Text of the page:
Adult Gulf Fritillaries nectar on a variety of native and non-native plants.  In Mother Nature’s Backyard, they tend to favor purple-flowered species in the Mint family including Coyote Mint (Monardella villosa), the Woodmints (Stachys species) and the native sages (Salvia species).  Of course they flock to tropical flowers like the popular Mexican sunflowers (Tithonia species) and the Lantanas.   They also frequent native and non-native plants in the Sunflower family.

In their native range, Gulf Fritillaries live in open areas like fields or openings in the tropical forests.  Here in California, you’ll see them in urban/suburban gardens or areas near gardens with Passion vines.  Growers raise Gulf Fritillaries for sale and they are released for weddings and other celebrations [1].  This has likely helped increase their numbers in recent years.  In fact, they are a very common butterfly in Southern California and not endangered anywhere in their range.

We hope you enjoy watching these pretty butterflies as much as we do.  But don’t feel you need to plant a Passion vine – the abundance of Gulf Fritillaries in most neighborhoods is a clear indication that we have enough Passion vines already!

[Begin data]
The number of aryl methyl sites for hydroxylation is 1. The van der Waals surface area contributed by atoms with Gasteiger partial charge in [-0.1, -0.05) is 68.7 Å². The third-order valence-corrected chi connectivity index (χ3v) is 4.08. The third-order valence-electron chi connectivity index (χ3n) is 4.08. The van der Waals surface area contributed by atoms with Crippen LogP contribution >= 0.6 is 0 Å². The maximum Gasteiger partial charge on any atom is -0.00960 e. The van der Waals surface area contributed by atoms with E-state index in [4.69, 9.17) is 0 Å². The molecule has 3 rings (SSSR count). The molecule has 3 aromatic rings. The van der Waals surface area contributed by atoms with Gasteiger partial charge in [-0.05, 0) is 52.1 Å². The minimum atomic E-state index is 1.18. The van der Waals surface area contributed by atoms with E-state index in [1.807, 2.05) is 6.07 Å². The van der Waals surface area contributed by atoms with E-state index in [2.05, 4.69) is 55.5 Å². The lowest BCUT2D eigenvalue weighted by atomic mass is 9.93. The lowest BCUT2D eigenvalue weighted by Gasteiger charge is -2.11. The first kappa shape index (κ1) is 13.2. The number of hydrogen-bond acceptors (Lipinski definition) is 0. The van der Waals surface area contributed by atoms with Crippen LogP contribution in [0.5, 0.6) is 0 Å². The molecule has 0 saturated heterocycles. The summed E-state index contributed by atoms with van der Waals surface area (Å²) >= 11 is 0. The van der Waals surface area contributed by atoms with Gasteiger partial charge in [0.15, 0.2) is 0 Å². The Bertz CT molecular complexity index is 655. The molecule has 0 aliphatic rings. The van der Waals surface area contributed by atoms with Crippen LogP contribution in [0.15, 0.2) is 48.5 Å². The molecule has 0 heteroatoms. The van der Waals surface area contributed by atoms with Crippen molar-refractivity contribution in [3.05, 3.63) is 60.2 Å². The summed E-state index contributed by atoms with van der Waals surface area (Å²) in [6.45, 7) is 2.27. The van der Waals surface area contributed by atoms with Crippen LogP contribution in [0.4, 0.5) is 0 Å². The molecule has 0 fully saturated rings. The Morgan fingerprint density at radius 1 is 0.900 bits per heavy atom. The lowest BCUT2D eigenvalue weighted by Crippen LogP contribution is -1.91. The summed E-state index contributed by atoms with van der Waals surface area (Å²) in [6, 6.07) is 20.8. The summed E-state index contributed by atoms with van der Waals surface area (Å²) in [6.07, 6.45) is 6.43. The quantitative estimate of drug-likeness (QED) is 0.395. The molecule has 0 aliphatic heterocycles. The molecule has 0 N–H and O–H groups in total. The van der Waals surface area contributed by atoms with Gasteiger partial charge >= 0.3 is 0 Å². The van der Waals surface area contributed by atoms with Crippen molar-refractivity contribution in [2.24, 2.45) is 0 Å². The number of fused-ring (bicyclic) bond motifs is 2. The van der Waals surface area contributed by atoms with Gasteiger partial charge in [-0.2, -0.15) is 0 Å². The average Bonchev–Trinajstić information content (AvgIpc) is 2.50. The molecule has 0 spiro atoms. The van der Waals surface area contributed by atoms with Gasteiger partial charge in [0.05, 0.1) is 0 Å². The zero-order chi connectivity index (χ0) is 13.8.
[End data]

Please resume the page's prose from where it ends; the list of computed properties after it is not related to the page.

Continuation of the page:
1.    Art Shapiro’s Butterfly Site: http://butterfly.ucdavis.edu/node/448 
2.    Butterflies and Moths of North America: http://www.butterfliesandmoths.org/species/Agraulis-vanillae
3.    Butterflies of Orange County: http://nathistoc.bio.uci.edu/lepidopt/nymph/gulf.htm

We encourage your comments below.   If you have questions about garden butterflies or other gardening topics you can e-mail us at :  mothernaturesbackyard10@gmail.com






1 comment:

  1. Isn't it interesting how these dilemmas crop up: butterflies are almost universally loved. We want to encourage them. And in doing so, without knowing a lot about the overall ecological balance, we might use plants that come with other side effects. Sometimes I get so frustrated about how much we are expecting the general public to know in order to make gardens!